*Starred Review* Medievalist, Christian apologist, and fantasist C. S. Lewis (1898–1963) has had exponentially more readers since his death than he enjoyed in his lifetime. Biographies and studies of his work are legion. Despite that copious documentation, Oxford theologian McGrath discovered a major inaccuracy in all previous accounts of Lewis, including his glowing spiritual autobiography, Surprised by Joy (1955). Diligent combing of Lewis’ correspondence disclosed that his conversion to Christianity—the catalyst for virtually all his creative work—occurred in 1930, not 1929. Well, Lewis admitted he wasn’t good with dates, and a plethora of anxiety-inducing deadlines involved in the major developments in his life rather justify his confusion. McGrath doesn’t speculate about how Lewis’ chronic achronology may have affected his work. Instead, he limns Lewis’ major experiences—early loss of his mother, horrifying schooling, WWI service (about which he never spoke), long Oxford fellowship, BBC-fostered celebrity in the 1940s, creation of Narnia, late-career move to Cambridge, and brief marriage to Joy Davidman (1915–60)—his great friendships (especially with J. R. R. Tolkien), and his books. McGrath does this so limpidly, so intelligently, and so sympathetically that this biography is the one Lewis’ admirers—especially those who, like him, believe that books are to be read and enjoyed—should prefer to all others. --Ray Olson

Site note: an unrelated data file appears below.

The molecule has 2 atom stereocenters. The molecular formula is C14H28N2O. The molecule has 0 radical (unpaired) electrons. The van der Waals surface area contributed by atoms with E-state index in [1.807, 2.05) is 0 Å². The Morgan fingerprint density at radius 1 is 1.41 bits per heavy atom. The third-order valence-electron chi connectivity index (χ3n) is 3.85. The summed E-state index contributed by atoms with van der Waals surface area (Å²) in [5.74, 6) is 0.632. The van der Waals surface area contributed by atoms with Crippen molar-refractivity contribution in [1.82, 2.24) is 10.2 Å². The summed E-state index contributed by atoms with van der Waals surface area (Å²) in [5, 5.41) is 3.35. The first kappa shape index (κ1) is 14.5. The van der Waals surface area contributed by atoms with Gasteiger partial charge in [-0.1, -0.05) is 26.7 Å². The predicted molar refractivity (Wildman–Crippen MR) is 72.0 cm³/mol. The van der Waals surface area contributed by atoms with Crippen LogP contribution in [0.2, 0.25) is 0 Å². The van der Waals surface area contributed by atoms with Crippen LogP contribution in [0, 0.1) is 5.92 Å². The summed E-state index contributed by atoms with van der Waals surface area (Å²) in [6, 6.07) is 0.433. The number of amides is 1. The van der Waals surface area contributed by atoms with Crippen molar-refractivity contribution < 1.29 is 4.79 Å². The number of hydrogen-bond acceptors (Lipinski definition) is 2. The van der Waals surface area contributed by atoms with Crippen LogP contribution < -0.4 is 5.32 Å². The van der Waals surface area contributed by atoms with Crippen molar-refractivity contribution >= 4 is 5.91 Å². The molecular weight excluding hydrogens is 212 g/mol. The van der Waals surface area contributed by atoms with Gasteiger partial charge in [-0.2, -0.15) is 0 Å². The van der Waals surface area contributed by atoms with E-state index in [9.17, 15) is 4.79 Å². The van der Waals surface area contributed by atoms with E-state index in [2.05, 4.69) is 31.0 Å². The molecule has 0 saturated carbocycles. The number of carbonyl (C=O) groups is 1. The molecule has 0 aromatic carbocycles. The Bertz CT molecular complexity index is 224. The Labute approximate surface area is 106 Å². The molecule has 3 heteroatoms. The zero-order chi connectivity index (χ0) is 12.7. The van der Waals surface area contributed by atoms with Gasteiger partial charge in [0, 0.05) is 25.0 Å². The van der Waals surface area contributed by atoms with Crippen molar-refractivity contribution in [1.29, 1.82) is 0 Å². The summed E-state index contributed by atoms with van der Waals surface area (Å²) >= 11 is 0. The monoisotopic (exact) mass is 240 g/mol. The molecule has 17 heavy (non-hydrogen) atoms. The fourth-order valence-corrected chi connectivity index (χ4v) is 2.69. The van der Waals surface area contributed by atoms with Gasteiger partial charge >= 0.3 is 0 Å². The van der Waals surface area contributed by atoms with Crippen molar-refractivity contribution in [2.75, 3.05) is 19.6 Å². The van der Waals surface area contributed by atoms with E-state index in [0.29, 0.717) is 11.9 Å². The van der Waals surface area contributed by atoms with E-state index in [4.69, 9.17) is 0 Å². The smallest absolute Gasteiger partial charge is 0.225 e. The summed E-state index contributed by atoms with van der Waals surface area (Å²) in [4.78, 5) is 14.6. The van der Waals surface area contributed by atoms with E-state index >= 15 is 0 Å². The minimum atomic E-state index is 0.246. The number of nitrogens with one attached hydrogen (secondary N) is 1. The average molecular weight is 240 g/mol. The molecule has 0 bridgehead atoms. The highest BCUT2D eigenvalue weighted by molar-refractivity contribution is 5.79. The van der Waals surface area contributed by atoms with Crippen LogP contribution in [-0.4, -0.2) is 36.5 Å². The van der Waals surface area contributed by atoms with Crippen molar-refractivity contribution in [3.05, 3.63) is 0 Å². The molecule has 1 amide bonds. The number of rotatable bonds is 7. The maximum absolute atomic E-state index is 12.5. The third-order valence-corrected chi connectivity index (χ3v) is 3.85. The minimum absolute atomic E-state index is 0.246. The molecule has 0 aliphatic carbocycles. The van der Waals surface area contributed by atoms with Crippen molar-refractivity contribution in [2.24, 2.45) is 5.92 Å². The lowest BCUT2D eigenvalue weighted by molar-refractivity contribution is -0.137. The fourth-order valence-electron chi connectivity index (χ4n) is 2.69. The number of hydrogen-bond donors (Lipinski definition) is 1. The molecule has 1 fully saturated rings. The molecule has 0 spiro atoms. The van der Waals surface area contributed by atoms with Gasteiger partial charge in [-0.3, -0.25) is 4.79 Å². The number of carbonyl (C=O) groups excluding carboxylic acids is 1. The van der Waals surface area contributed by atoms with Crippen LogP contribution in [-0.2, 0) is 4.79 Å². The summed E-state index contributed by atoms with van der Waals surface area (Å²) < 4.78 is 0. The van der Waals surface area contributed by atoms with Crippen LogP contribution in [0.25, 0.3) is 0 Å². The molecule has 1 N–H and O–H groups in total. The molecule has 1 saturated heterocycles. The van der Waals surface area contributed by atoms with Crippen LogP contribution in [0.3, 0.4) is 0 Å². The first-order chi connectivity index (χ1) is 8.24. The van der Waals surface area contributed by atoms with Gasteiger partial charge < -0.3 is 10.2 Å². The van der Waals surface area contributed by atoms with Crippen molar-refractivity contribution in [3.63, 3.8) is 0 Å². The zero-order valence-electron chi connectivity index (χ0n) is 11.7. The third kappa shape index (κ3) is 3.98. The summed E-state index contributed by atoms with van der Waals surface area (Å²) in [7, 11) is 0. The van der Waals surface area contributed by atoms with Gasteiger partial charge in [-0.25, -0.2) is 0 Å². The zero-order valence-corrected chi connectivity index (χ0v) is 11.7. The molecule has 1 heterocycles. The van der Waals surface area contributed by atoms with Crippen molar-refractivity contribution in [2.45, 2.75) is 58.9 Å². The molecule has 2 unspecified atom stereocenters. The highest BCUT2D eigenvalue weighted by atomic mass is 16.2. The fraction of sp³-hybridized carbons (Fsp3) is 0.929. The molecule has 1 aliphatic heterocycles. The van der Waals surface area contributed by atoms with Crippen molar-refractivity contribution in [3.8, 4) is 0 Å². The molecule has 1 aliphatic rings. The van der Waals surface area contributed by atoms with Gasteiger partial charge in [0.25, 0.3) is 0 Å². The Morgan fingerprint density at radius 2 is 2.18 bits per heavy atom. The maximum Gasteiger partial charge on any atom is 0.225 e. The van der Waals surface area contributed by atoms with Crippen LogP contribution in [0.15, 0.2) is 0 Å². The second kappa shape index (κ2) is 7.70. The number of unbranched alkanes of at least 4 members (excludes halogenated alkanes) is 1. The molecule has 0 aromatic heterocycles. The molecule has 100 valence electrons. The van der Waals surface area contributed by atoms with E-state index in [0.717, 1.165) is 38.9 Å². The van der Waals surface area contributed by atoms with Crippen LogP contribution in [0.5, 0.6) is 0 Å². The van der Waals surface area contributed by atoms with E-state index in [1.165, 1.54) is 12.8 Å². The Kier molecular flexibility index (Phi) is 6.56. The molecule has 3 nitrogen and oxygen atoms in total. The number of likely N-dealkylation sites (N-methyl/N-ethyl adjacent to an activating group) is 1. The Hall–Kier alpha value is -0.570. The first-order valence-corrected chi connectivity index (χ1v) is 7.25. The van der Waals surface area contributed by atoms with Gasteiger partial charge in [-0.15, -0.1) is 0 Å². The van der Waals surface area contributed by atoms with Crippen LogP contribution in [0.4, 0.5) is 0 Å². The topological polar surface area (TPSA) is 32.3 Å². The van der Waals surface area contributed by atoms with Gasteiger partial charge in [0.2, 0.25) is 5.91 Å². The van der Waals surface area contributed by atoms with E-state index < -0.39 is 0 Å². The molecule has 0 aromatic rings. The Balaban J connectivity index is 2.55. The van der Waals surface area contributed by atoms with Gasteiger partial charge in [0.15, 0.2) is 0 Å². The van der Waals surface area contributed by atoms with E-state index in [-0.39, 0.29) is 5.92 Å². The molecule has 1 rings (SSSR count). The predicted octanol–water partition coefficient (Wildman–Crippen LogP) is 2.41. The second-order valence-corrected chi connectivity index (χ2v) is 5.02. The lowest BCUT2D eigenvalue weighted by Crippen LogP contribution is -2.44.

"This multifaceted biography and analysis of C.S. Lewis's life and works would challenge even the most dedicated audiobook narrator. The late Robin Sachs clearly has a keen understanding of the work and the life he is recounting. The book is divided into segments that include the various events of Lewis's life. His relationship with his father, the death of his wife, and his ongoing relationship with his brother influenced his literature. Additionally, his conversion from atheism to Christianity transformed his character. With a tranquil tone and fluid delivery, Robin Sachs leads the listener through these various sections with quiet perception of the man and thoroughly reveals Lewis's complex nature. It's a stellar performance and a stunning biography."
E.S. Winner of AudioFile Earphones Award - © AudioFile 2013, Portland, Maine